The track that I want to share with you is “Hide” by FKA Twigs. It’s a bare bones trip hop track. Tahliah’s voice doesn’t leave you wanting for anything. It rises and falls between the weaves of a day-dreaming jazz guitar. The precussion is simple and works. The bass pops its head up when it’s needed, but is always noticed. More than anything, this track has a unique musical idea and identity that is so rare to find in the trip hop universe. With so many preformers trying to outdo eachother on producing the freshest sound, FKA Twigs just does it. And like all great preformers, they do it better live.
It was a time of unrelenting heat. It was a time of ever-present humidity. The summer was upon me, and it found me with no plans how to best spend it. So I sat beneath a tree in the local park to meditate upon this serious matter. As sweat poured down my body, and the infernal song of hundreds of horny cicadas dominated all manner of sound, a truly profound thought came to me: go somewhere even hotter. Ladies, gents, and other such creatures, today we look at Okinawa.
The islands of Okinawa have always held an attraction for me. Japan has no shortage of history and culture by any stretch of the imagination. And even so, The Ryukyu kingdom stands apart in my eyes.
The Ryukyu kingdom came to officially be in 1429. At the time, there was no trade agreement between China and Japan. The Ryukyu islands situated between them proved a great middleman of both trade and culture. While the two nations couldn’t openly trade with each other, they did so through the Ryukyu islands. The islands became a melting pot of culture. The earliest forms of Karate were born there, inspired by Chinese Kempo. The Ryukyu kingdom thrived on trade, and it continued to develop its own unique culture that was neither Japanese nor Chinese, but a thing of its own. In 1879 the Ryukyus officially became the prefecture of Okinawa, but their culture and heritage strongly endures to this day.
As a long time student of Karate, it was my Mecca. It was the birth place of Karate along with Kobudo – the use of traditional weapons such as the nunchaku, sai, bo staff, tonfa, and kama. And after a year in Japan a pilgrimage seemed overdue.
A comfortable two and a half hour flight later I landed in Naha. The first thing I noticed, literally as I walked out of the airport air-conditioned doors, was the wall of heat. The air was just moister and hotter than anywhere I’d ever been before. And that’s saying something from someone coming from central Japan. That being said, three or four hours later I no longer noticed it. Vending machines are accessible virtually everywhere, so as long as you stay hydrated and pace yourself, honestly it’s just fine. If you’ve heard any horror stories about unimaginable heat and humidity, dismiss them. Don’t let them sway you from an otherwise awesome experience.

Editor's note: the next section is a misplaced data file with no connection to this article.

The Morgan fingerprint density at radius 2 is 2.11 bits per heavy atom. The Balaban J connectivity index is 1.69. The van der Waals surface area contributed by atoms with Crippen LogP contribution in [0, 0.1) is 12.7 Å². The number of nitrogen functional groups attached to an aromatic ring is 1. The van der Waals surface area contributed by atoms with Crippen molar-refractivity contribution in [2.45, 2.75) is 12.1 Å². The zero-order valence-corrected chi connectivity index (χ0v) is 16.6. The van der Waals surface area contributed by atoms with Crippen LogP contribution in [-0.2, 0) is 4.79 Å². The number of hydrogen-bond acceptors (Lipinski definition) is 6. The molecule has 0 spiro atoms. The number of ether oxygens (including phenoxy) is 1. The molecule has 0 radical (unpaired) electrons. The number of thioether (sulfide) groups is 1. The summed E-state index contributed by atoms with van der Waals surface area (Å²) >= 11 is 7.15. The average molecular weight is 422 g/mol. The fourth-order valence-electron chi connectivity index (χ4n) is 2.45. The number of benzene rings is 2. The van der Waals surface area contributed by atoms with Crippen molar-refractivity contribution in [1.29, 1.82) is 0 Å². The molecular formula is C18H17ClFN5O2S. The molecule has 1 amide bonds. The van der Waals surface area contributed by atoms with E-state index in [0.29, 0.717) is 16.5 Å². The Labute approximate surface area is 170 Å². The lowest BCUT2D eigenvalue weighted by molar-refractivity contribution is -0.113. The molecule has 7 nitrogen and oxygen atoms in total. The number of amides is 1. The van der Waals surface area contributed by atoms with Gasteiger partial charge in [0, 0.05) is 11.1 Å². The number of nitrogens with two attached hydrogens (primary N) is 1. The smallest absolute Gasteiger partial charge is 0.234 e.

The second thing I noticed was how little like the rest of Japan Okinawa looked. If the Japanese signs were to poof out of existence and I had to place my best bet on where I was, I’d have wagered maybe northern Spain, Monaco, or Greece. The streets are wider. There are gardens, flowers, and vegetation hanging out of balconies and adorning street corners. Even the buildings themselves are colourful and the architectural designs vary greatly. A very sharp contrast to the concrete and homogeneous jungle that is Tokyo.
If you’re a museum junkie like myself, you will probably find the Okinawa Prefectural Museum & Art Museum to your liking. The exhibit has a great collection of old Ryukyu documents, pottery, works of art, and so on. It gives you a decent idea of what life was like six or seven centuries ago. Also, once you’re done getting your history fix, you can just hop on over to the other side for some art. There are regular art exhibits in the very same museum from both contemporary and historical Japanese artists. No pictures allowed there, unfortunately. But hey, you have eyes.
For you would-be warriors out there, there’s two facilities worthy of mention. There’s the Budokan in Naha. If a samurai was transformed into a building, it would literally be it. They have classes and seminars on just about every Japanese martial art imaginable. They are open to foreigners as well. Just keep in mind to pay attention to the etiquette, as you are in another country. If the sensei at said classes are willing to share their culture and tradition with you, the least you can do is reciprocate with respect and humility.